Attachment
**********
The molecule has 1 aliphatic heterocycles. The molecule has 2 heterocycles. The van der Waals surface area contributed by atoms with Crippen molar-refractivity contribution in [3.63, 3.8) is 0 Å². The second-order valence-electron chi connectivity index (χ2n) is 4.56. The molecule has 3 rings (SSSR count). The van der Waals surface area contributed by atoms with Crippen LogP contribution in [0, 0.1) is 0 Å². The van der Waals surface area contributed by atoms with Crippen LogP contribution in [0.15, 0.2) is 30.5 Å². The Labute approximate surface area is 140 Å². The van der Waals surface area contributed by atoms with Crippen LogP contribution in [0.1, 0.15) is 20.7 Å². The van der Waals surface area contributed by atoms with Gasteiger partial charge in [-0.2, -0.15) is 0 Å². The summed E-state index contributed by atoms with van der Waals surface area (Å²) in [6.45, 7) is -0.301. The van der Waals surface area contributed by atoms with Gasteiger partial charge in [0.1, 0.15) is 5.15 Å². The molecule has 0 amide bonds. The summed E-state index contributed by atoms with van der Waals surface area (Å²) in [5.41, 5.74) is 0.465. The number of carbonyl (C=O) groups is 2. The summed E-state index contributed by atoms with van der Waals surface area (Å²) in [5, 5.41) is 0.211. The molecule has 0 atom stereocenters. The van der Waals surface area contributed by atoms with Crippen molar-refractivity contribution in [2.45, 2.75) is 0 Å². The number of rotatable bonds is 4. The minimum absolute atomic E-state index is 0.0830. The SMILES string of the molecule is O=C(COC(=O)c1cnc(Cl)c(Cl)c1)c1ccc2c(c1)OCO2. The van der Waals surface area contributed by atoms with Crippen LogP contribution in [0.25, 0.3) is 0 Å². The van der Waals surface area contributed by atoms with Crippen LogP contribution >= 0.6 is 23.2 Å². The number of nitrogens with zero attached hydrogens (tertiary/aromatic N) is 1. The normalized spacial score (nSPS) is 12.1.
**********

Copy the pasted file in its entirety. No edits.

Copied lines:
The molecule has 1 aliphatic heterocycles. The molecule has 2 heterocycles. The van der Waals surface area contributed by atoms with Crippen molar-refractivity contribution in [3.63, 3.8) is 0 Å². The second-order valence-electron chi connectivity index (χ2n) is 4.56. The molecule has 3 rings (SSSR count). The van der Waals surface area contributed by atoms with Crippen LogP contribution in [0, 0.1) is 0 Å². The van der Waals surface area contributed by atoms with Crippen LogP contribution in [0.15, 0.2) is 30.5 Å². The Labute approximate surface area is 140 Å². The van der Waals surface area contributed by atoms with Crippen LogP contribution in [0.1, 0.15) is 20.7 Å². The van der Waals surface area contributed by atoms with Gasteiger partial charge in [-0.2, -0.15) is 0 Å². The summed E-state index contributed by atoms with van der Waals surface area (Å²) in [6.45, 7) is -0.301. The van der Waals surface area contributed by atoms with Gasteiger partial charge in [0.1, 0.15) is 5.15 Å². The molecule has 0 amide bonds. The summed E-state index contributed by atoms with van der Waals surface area (Å²) in [5.41, 5.74) is 0.465. The number of carbonyl (C=O) groups is 2. The summed E-state index contributed by atoms with van der Waals surface area (Å²) in [5, 5.41) is 0.211. The molecule has 0 atom stereocenters. The van der Waals surface area contributed by atoms with Crippen molar-refractivity contribution in [2.45, 2.75) is 0 Å². The number of rotatable bonds is 4. The minimum absolute atomic E-state index is 0.0830. The SMILES string of the molecule is O=C(COC(=O)c1cnc(Cl)c(Cl)c1)c1ccc2c(c1)OCO2. The van der Waals surface area contributed by atoms with Crippen LogP contribution in [0.25, 0.3) is 0 Å². The van der Waals surface area contributed by atoms with Crippen LogP contribution >= 0.6 is 23.2 Å². The number of nitrogens with zero attached hydrogens (tertiary/aromatic N) is 1. The normalized spacial score (nSPS) is 12.1.